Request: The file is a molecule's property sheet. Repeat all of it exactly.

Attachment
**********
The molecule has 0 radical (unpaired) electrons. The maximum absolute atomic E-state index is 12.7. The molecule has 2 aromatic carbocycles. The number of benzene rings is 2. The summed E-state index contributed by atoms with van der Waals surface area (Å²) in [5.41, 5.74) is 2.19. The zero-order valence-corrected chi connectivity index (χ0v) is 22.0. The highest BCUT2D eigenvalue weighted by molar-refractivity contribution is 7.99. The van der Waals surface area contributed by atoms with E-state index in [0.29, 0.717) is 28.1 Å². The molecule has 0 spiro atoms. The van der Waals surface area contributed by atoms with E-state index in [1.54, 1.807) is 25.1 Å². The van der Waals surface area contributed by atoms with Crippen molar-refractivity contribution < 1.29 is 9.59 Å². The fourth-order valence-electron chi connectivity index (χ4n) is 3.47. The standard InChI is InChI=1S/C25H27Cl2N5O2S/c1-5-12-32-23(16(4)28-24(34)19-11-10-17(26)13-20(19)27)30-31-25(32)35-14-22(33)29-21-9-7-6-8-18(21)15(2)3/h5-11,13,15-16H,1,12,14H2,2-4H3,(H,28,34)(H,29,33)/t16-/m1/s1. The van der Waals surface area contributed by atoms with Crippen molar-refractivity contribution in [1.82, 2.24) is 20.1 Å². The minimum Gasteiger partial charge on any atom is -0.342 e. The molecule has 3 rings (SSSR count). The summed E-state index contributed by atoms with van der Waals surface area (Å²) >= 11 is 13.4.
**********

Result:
The molecule has 0 radical (unpaired) electrons. The maximum absolute atomic E-state index is 12.7. The molecule has 2 aromatic carbocycles. The number of benzene rings is 2. The summed E-state index contributed by atoms with van der Waals surface area (Å²) in [5.41, 5.74) is 2.19. The zero-order valence-corrected chi connectivity index (χ0v) is 22.0. The highest BCUT2D eigenvalue weighted by molar-refractivity contribution is 7.99. The van der Waals surface area contributed by atoms with E-state index in [0.29, 0.717) is 28.1 Å². The molecule has 0 spiro atoms. The van der Waals surface area contributed by atoms with E-state index in [1.54, 1.807) is 25.1 Å². The van der Waals surface area contributed by atoms with Crippen molar-refractivity contribution < 1.29 is 9.59 Å². The fourth-order valence-electron chi connectivity index (χ4n) is 3.47. The standard InChI is InChI=1S/C25H27Cl2N5O2S/c1-5-12-32-23(16(4)28-24(34)19-11-10-17(26)13-20(19)27)30-31-25(32)35-14-22(33)29-21-9-7-6-8-18(21)15(2)3/h5-11,13,15-16H,1,12,14H2,2-4H3,(H,28,34)(H,29,33)/t16-/m1/s1. The van der Waals surface area contributed by atoms with Crippen molar-refractivity contribution in [1.82, 2.24) is 20.1 Å². The minimum Gasteiger partial charge on any atom is -0.342 e. The molecule has 3 rings (SSSR count). The summed E-state index contributed by atoms with van der Waals surface area (Å²) >= 11 is 13.4.